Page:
Ryanair and IAG lead further decline in European airline shares

Aer Lingus owner IAG and Ryanair drove airline shares to fall further as stock prices fell further due to rising rates of Covid infection and fears that new variants of the virus no longer restrict travel across the EU.

IAG – which also owns British Airways and Spanish companies Iberia, Vueling and Air Europa – sank as much as 8%; while Ryanair has bottomed out at almost 6%. Lufthansa and EasyJet also saw sharp declines in stock prices, which fell around 8%.

Ryanair shares have fallen more than 7% in the past 12 months, with IAG down more than 66%.

Major European carriers suffered heavy losses on Friday after EU countries agreed to keep borders open but severely restrict non-essential travel.

However, some leaders are calling for border closures to all but essential EU internal movements, which German Chancellor Angela Merkel called a “last resort” last week.

Here the Minister of Transport Eamon Ryan warned of a tougher, stricter and “more suspicious” stance on trips to be made by Ireland, with the government on the verge of “tightening up” on inbound and outbound flights.

David Nabarro – the World Health Organization‘s special envoy on Covid – said Ireland’s recent reduction rate of Covid could be at risk if large numbers of infected people enter the country.

Further consolidation

PwC said last week that the airline industry is likely to see further consolidation this year as pressures persist.

In a report on the state of the aviation sector, he said airlines would need continued access to emergency cash – including government support – and that many carriers will need to rethinking their finances, the size of their fleet and their overall business models in order to simply survive.

He said for most airlines returning to business as usual would not be a viable option, due to rising debt levels and the number of passengers ahead of the pandemic who are not expected to return. before a while.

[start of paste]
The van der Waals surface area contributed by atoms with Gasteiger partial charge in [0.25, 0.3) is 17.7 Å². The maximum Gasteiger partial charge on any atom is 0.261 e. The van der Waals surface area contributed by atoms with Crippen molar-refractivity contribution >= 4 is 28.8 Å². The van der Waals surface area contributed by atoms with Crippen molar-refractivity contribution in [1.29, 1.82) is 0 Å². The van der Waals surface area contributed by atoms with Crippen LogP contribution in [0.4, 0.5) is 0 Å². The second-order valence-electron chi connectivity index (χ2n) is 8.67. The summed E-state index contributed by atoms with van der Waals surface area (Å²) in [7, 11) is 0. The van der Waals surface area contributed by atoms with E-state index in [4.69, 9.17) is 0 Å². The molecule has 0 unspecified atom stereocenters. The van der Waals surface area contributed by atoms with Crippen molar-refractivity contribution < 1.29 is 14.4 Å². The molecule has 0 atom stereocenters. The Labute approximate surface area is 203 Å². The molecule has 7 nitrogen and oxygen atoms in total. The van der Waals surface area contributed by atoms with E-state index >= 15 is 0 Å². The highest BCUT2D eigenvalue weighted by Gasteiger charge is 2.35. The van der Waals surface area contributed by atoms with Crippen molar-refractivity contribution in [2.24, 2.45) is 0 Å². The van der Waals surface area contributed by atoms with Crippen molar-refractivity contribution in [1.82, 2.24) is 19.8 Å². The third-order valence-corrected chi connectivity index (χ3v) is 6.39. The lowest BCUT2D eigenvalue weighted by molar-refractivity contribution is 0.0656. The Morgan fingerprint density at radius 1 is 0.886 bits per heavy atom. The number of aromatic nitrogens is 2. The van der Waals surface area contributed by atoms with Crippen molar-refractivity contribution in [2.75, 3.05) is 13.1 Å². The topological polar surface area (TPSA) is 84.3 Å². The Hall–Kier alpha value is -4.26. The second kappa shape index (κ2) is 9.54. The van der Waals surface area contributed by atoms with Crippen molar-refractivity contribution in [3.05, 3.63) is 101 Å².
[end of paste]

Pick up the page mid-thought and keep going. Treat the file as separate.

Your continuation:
There will be more aerial casualties, he warned, while for those who survive, their ability to thrive will be more difficult.

Last week Lufthansa chief executive Carsten Spohr said the German air transport giant was effectively losing € 1million every two hours due to the impact of Covid on operations.

Improved vaccines and tests

In an industry research note, Davy said the improved vaccines and testing still left hope for companies this summer. In the medium to long term, the European recovery will be led by low-cost operators, Ryanair and EasyJet in the lead.

Companies like Air France-KLM and Lufthansa have the most work to do to restructure their businesses, he said.

However, Davy said IAG’s takeover could also be more prolonged given its heavy reliance on long-haul routes.

The representative group of airlines, the International Air Transport Association – IATA – has predicted that the industry will end up losing $ 118.5 billion (98 billion euros) in 2020 and that it will lose 38.7 billion. extra dollars this year.


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